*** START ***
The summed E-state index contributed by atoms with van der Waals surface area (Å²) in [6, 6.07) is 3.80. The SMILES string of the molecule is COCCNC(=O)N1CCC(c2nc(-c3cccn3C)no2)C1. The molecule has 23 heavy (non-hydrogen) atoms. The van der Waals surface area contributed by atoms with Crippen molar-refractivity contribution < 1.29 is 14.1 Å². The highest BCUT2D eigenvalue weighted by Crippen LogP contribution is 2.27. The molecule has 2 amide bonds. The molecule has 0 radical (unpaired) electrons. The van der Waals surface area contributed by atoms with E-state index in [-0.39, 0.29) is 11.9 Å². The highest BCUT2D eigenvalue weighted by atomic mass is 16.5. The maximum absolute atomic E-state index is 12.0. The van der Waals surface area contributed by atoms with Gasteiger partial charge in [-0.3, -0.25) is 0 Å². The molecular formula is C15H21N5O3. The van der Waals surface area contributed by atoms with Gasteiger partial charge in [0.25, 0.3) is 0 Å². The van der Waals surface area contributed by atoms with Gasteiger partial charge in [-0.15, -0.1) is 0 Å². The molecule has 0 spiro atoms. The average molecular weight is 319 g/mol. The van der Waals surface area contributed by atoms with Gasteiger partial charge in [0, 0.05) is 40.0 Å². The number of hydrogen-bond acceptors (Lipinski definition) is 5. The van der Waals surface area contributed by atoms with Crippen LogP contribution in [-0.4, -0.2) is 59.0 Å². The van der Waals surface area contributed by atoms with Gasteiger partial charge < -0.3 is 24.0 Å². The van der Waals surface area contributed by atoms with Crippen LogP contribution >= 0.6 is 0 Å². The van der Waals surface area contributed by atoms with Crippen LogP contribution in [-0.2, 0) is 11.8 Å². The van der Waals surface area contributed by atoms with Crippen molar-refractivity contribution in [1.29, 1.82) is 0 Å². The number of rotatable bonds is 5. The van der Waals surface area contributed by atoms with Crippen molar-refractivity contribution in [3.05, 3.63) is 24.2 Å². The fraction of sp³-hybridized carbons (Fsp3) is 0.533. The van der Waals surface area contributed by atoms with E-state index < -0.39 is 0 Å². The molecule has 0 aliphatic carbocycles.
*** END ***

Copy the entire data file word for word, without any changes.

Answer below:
The summed E-state index contributed by atoms with van der Waals surface area (Å²) in [6, 6.07) is 3.80. The SMILES string of the molecule is COCCNC(=O)N1CCC(c2nc(-c3cccn3C)no2)C1. The molecule has 23 heavy (non-hydrogen) atoms. The van der Waals surface area contributed by atoms with Crippen molar-refractivity contribution < 1.29 is 14.1 Å². The highest BCUT2D eigenvalue weighted by Crippen LogP contribution is 2.27. The molecule has 2 amide bonds. The molecule has 0 radical (unpaired) electrons. The van der Waals surface area contributed by atoms with E-state index in [-0.39, 0.29) is 11.9 Å². The highest BCUT2D eigenvalue weighted by atomic mass is 16.5. The maximum absolute atomic E-state index is 12.0. The van der Waals surface area contributed by atoms with Gasteiger partial charge in [-0.3, -0.25) is 0 Å². The molecular formula is C15H21N5O3. The van der Waals surface area contributed by atoms with Gasteiger partial charge in [0.25, 0.3) is 0 Å². The van der Waals surface area contributed by atoms with Gasteiger partial charge in [-0.15, -0.1) is 0 Å². The molecule has 0 spiro atoms. The average molecular weight is 319 g/mol. The van der Waals surface area contributed by atoms with Gasteiger partial charge in [0, 0.05) is 40.0 Å². The number of hydrogen-bond acceptors (Lipinski definition) is 5. The van der Waals surface area contributed by atoms with Crippen LogP contribution in [-0.4, -0.2) is 59.0 Å². The van der Waals surface area contributed by atoms with Gasteiger partial charge < -0.3 is 24.0 Å². The van der Waals surface area contributed by atoms with Crippen LogP contribution >= 0.6 is 0 Å². The van der Waals surface area contributed by atoms with Crippen LogP contribution in [-0.2, 0) is 11.8 Å². The van der Waals surface area contributed by atoms with Crippen molar-refractivity contribution in [1.29, 1.82) is 0 Å². The number of rotatable bonds is 5. The van der Waals surface area contributed by atoms with Crippen molar-refractivity contribution in [3.05, 3.63) is 24.2 Å². The fraction of sp³-hybridized carbons (Fsp3) is 0.533. The van der Waals surface area contributed by atoms with E-state index < -0.39 is 0 Å². The molecule has 0 aliphatic carbocycles.